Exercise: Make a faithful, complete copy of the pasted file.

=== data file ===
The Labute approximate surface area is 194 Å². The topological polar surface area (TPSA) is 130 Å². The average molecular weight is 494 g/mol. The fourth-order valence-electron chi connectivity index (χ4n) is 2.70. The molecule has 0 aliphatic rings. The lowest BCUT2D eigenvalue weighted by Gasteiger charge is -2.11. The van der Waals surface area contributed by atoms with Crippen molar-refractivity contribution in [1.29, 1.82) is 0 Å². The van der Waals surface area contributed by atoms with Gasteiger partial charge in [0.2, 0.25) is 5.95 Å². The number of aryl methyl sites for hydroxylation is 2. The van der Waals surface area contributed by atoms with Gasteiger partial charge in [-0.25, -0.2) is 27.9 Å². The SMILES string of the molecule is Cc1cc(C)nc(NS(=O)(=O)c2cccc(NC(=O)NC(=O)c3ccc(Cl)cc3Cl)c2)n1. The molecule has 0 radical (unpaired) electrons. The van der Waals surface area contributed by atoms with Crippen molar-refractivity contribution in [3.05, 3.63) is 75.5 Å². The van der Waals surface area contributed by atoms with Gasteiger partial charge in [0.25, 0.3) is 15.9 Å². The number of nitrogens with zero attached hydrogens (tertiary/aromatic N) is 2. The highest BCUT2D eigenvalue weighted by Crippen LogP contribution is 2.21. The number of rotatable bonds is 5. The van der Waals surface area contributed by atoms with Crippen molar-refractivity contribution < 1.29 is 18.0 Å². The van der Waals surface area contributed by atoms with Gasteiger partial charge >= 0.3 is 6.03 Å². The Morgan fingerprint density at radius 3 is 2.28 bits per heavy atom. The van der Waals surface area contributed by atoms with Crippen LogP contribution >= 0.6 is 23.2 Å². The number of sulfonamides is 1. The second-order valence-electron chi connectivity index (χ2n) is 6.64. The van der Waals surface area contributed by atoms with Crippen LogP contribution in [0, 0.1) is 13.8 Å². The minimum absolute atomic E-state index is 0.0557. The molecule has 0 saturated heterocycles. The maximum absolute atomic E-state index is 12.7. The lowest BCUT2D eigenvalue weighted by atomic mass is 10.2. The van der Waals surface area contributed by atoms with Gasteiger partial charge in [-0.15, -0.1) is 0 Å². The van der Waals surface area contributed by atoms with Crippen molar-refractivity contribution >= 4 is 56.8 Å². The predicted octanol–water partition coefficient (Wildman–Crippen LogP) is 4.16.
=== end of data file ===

The Labute approximate surface area is 194 Å². The topological polar surface area (TPSA) is 130 Å². The average molecular weight is 494 g/mol. The fourth-order valence-electron chi connectivity index (χ4n) is 2.70. The molecule has 0 aliphatic rings. The lowest BCUT2D eigenvalue weighted by Gasteiger charge is -2.11. The van der Waals surface area contributed by atoms with Crippen molar-refractivity contribution in [1.29, 1.82) is 0 Å². The van der Waals surface area contributed by atoms with Gasteiger partial charge in [0.2, 0.25) is 5.95 Å². The number of aryl methyl sites for hydroxylation is 2. The van der Waals surface area contributed by atoms with Gasteiger partial charge in [-0.25, -0.2) is 27.9 Å². The SMILES string of the molecule is Cc1cc(C)nc(NS(=O)(=O)c2cccc(NC(=O)NC(=O)c3ccc(Cl)cc3Cl)c2)n1. The molecule has 0 radical (unpaired) electrons. The van der Waals surface area contributed by atoms with Crippen molar-refractivity contribution in [3.05, 3.63) is 75.5 Å². The van der Waals surface area contributed by atoms with Gasteiger partial charge in [0.25, 0.3) is 15.9 Å². The number of nitrogens with zero attached hydrogens (tertiary/aromatic N) is 2. The highest BCUT2D eigenvalue weighted by Crippen LogP contribution is 2.21. The number of rotatable bonds is 5. The van der Waals surface area contributed by atoms with Crippen molar-refractivity contribution < 1.29 is 18.0 Å². The van der Waals surface area contributed by atoms with Gasteiger partial charge >= 0.3 is 6.03 Å². The Morgan fingerprint density at radius 3 is 2.28 bits per heavy atom. The van der Waals surface area contributed by atoms with Crippen LogP contribution >= 0.6 is 23.2 Å². The number of sulfonamides is 1. The second-order valence-electron chi connectivity index (χ2n) is 6.64. The van der Waals surface area contributed by atoms with Crippen LogP contribution in [0, 0.1) is 13.8 Å². The minimum absolute atomic E-state index is 0.0557. The molecule has 0 saturated heterocycles. The maximum absolute atomic E-state index is 12.7. The lowest BCUT2D eigenvalue weighted by atomic mass is 10.2. The van der Waals surface area contributed by atoms with Gasteiger partial charge in [-0.15, -0.1) is 0 Å². The van der Waals surface area contributed by atoms with Crippen molar-refractivity contribution >= 4 is 56.8 Å². The predicted octanol–water partition coefficient (Wildman–Crippen LogP) is 4.16.